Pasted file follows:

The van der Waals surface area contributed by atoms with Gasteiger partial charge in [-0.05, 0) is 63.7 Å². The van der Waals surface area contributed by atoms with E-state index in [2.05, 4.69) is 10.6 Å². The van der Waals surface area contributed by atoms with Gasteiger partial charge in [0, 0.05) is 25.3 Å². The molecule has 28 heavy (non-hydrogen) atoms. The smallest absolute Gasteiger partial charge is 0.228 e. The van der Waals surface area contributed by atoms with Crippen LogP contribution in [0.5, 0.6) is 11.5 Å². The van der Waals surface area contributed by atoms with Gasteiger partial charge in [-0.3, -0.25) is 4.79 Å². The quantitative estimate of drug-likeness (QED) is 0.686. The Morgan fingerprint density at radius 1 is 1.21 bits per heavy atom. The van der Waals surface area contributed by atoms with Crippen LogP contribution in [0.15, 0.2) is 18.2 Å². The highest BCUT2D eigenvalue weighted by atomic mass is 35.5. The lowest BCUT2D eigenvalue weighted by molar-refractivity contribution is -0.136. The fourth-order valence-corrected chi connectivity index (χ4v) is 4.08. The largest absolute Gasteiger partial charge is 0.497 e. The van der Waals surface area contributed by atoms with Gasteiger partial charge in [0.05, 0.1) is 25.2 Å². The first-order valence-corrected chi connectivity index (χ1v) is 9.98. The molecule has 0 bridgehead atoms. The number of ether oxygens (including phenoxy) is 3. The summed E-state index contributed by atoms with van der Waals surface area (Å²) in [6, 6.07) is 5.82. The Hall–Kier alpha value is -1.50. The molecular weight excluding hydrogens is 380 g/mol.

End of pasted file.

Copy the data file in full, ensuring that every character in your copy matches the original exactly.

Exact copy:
The van der Waals surface area contributed by atoms with Gasteiger partial charge in [-0.05, 0) is 63.7 Å². The van der Waals surface area contributed by atoms with E-state index in [2.05, 4.69) is 10.6 Å². The van der Waals surface area contributed by atoms with Gasteiger partial charge in [0, 0.05) is 25.3 Å². The molecule has 28 heavy (non-hydrogen) atoms. The smallest absolute Gasteiger partial charge is 0.228 e. The van der Waals surface area contributed by atoms with Crippen LogP contribution in [0.5, 0.6) is 11.5 Å². The van der Waals surface area contributed by atoms with Gasteiger partial charge in [-0.3, -0.25) is 4.79 Å². The quantitative estimate of drug-likeness (QED) is 0.686. The Morgan fingerprint density at radius 1 is 1.21 bits per heavy atom. The van der Waals surface area contributed by atoms with Crippen LogP contribution in [0.15, 0.2) is 18.2 Å². The highest BCUT2D eigenvalue weighted by atomic mass is 35.5. The lowest BCUT2D eigenvalue weighted by molar-refractivity contribution is -0.136. The fourth-order valence-corrected chi connectivity index (χ4v) is 4.08. The largest absolute Gasteiger partial charge is 0.497 e. The van der Waals surface area contributed by atoms with Gasteiger partial charge in [0.05, 0.1) is 25.2 Å². The first-order valence-corrected chi connectivity index (χ1v) is 9.98. The molecule has 0 bridgehead atoms. The number of ether oxygens (including phenoxy) is 3. The summed E-state index contributed by atoms with van der Waals surface area (Å²) in [6, 6.07) is 5.82. The Hall–Kier alpha value is -1.50. The molecular weight excluding hydrogens is 380 g/mol.